Friday, June 12, 2015

New Cystic Fibrosis (CF) Drug Expected To Receive FDA Approval

Intelligent Solutions in Pharmacy Benefits
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Cystic Fibrosis Treatments
PBIRx wants to inform you that a new Cystic Fibrosis (CF) Drug, Orkambi (lumacaftor-ivacaftor), is estimated to be approved by the FDA July 5th with a potential cost of $287K per year per utilizing member.

What you may want to know about the drug is the following:
  • Only 28% of CF patients (8,500 in the U.S) have the correct genotype for Orkambi to be effective. By comparison, Kalydeco (ivacaftor), another FDA approved CF drug, is effective in 4% of CF patients, (2,000 in the U.S), has been on the market for over a year, and costs about $300K per year per patient.
  • The latest information we have is that the FDA Advisory Panel recommended Orkambi for approval, and $287K is the estimated annual wholesale cost. Once patients are started on this drug, they can be expected to continue for the duration of their lives.
  • The two active ingredients, lumacaftor and ivacaftor, work together to alleviate the defect of the mutated gene in two steps. Lumacaftor corrects interaction with the CFTR protein and ivacaftor potentiates the effect to keep the CFTR open at the cell surface.
  • In a study published in the New England Journal of Medicine, the impact of the drug was as follows: an increase in lung function of 2.6 to 4.0% and a decrease in the rate of pulmonary exacerbations by 30-39%.
  • The issue for plans is that only those members being treated for CF with the specific CFTR gene mutation should be treated with this combination drug.  The concern is that some prescribers will try this drug before confirming genotype and the drug will be ineffective at a cost of about $25K/month. This was seen when Kalydeco first came on the market.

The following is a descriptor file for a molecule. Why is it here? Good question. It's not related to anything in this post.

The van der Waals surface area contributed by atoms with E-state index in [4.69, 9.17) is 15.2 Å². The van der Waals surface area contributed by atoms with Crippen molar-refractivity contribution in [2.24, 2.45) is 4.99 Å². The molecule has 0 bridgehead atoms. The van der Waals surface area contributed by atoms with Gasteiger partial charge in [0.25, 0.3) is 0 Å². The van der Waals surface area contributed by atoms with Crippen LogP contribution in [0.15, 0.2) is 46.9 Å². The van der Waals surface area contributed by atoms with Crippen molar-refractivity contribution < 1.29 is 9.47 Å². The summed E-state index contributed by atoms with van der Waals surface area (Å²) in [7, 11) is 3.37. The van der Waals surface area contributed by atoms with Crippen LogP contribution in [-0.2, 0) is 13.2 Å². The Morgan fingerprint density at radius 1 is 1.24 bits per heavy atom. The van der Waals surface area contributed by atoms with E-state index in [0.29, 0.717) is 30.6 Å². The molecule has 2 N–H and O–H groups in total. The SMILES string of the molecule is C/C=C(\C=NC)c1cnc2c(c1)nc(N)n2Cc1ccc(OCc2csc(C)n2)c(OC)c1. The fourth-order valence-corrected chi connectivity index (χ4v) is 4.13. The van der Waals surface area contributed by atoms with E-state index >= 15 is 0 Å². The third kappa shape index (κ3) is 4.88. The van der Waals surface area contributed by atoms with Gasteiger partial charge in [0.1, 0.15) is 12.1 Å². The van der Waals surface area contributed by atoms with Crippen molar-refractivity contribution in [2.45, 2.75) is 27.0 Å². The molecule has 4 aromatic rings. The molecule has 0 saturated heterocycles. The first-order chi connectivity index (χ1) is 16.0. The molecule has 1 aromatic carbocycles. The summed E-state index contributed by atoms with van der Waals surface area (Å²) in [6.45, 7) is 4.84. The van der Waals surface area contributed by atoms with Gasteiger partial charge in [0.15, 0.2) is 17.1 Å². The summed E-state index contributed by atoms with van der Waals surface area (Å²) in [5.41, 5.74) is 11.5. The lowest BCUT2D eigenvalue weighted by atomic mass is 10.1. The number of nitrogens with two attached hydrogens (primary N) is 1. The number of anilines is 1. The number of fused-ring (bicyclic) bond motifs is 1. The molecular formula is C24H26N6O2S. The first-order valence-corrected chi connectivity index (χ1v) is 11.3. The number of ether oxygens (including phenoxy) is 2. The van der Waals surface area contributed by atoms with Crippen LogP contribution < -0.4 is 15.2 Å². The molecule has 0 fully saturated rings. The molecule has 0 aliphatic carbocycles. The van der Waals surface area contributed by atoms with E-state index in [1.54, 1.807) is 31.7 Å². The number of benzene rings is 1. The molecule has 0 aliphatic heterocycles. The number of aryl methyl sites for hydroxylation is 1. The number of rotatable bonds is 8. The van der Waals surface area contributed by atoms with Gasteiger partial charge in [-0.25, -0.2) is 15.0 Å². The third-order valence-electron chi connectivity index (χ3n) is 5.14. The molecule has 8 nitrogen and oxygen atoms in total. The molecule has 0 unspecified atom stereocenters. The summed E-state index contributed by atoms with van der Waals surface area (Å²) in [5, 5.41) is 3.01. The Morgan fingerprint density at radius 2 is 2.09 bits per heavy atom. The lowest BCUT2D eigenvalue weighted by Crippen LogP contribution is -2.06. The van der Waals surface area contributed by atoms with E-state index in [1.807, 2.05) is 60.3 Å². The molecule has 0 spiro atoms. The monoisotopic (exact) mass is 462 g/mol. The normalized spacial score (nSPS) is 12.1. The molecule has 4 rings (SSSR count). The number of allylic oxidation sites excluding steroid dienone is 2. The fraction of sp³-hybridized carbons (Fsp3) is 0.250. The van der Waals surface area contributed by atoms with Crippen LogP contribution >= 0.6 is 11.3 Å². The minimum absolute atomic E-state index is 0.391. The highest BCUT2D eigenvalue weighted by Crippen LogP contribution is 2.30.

• PBIRx Clinical agrees that this drug is a clear candidate for a Prior Authorization strategy, to confirm use only in appropriate members.
What you may want to know about the disease CF is the following:
  • There are 30,000 estimated CF patients in the U.S.
  • Cause of the disease is a mutated CFTR gene causing thick, sticky mucous which impairs breathing. This results in inflammation and recurrent pulmonary bacterial infections, and sometimes death.
  • CF is a hereditary disease.  When both of the two CFTR genes in a person have mutated, the person will have CF.  If just one gene mutates, the person is a carrier for subsequent generations.
  • CF affects mostly the lungs, but the pancreas, liver, intestines, and kidneys can also be impacted.
  • While in 1955 the median age of survival with CF was 5 years, by 1985 it was 25 years, and by 2012 it became 41 years.
  • Current treatments include: vitamins; painkillers; antibiotics; and Kalydeco (for 4% of CF patients) to maintain daily activities. 
For more information about this new drug and how it may affect your pharmacy benefit plan, please give us a call at (888) 797-2479.